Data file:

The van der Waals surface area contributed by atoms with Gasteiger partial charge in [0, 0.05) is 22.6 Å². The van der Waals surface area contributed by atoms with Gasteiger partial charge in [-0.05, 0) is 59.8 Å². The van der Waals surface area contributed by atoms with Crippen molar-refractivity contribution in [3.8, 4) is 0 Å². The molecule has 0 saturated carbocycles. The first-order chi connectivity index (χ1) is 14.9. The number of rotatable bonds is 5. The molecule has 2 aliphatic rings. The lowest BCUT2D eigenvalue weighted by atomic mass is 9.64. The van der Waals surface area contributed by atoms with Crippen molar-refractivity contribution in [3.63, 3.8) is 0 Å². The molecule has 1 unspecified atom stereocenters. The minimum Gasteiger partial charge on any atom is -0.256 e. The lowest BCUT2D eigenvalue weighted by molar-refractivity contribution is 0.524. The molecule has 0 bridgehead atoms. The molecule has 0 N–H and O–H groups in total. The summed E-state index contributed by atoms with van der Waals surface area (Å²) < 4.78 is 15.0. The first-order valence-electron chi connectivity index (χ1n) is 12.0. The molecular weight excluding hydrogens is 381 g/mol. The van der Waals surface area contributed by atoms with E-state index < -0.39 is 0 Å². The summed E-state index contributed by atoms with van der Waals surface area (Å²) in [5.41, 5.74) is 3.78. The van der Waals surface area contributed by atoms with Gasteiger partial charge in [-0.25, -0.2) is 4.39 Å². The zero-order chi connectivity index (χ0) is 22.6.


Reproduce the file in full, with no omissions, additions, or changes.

The van der Waals surface area contributed by atoms with Gasteiger partial charge in [0, 0.05) is 22.6 Å². The van der Waals surface area contributed by atoms with Gasteiger partial charge in [-0.05, 0) is 59.8 Å². The van der Waals surface area contributed by atoms with Crippen molar-refractivity contribution in [3.8, 4) is 0 Å². The molecule has 0 saturated carbocycles. The first-order chi connectivity index (χ1) is 14.9. The number of rotatable bonds is 5. The molecule has 2 aliphatic rings. The lowest BCUT2D eigenvalue weighted by atomic mass is 9.64. The van der Waals surface area contributed by atoms with Crippen molar-refractivity contribution in [3.63, 3.8) is 0 Å². The molecule has 1 unspecified atom stereocenters. The minimum Gasteiger partial charge on any atom is -0.256 e. The lowest BCUT2D eigenvalue weighted by molar-refractivity contribution is 0.524. The molecule has 0 bridgehead atoms. The molecule has 0 N–H and O–H groups in total. The summed E-state index contributed by atoms with van der Waals surface area (Å²) < 4.78 is 15.0. The first-order valence-electron chi connectivity index (χ1n) is 12.0. The molecular weight excluding hydrogens is 381 g/mol. The van der Waals surface area contributed by atoms with E-state index < -0.39 is 0 Å². The summed E-state index contributed by atoms with van der Waals surface area (Å²) in [5.41, 5.74) is 3.78. The van der Waals surface area contributed by atoms with Gasteiger partial charge in [-0.25, -0.2) is 4.39 Å². The zero-order chi connectivity index (χ0) is 22.6.